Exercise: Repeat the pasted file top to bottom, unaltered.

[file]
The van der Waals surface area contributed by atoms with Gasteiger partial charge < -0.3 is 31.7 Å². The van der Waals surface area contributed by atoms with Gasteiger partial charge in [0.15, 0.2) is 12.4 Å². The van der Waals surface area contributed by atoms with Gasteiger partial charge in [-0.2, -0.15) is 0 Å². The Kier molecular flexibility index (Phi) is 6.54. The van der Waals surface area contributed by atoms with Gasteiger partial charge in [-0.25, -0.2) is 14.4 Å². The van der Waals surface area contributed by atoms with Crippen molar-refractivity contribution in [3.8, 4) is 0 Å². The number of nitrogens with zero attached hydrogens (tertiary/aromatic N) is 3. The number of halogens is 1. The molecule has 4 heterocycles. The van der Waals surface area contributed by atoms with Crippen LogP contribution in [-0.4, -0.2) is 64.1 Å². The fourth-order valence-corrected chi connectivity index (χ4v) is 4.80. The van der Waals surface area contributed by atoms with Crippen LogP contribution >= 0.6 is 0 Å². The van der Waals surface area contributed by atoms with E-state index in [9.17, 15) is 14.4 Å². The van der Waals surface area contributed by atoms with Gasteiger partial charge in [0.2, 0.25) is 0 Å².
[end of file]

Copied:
The van der Waals surface area contributed by atoms with Gasteiger partial charge < -0.3 is 31.7 Å². The van der Waals surface area contributed by atoms with Gasteiger partial charge in [0.15, 0.2) is 12.4 Å². The van der Waals surface area contributed by atoms with Gasteiger partial charge in [-0.2, -0.15) is 0 Å². The Kier molecular flexibility index (Phi) is 6.54. The van der Waals surface area contributed by atoms with Gasteiger partial charge in [-0.25, -0.2) is 14.4 Å². The van der Waals surface area contributed by atoms with Crippen molar-refractivity contribution in [3.8, 4) is 0 Å². The number of nitrogens with zero attached hydrogens (tertiary/aromatic N) is 3. The number of halogens is 1. The molecule has 4 heterocycles. The van der Waals surface area contributed by atoms with Crippen LogP contribution in [-0.4, -0.2) is 64.1 Å². The fourth-order valence-corrected chi connectivity index (χ4v) is 4.80. The van der Waals surface area contributed by atoms with Crippen LogP contribution >= 0.6 is 0 Å². The van der Waals surface area contributed by atoms with E-state index in [9.17, 15) is 14.4 Å². The van der Waals surface area contributed by atoms with Gasteiger partial charge in [0.2, 0.25) is 0 Å².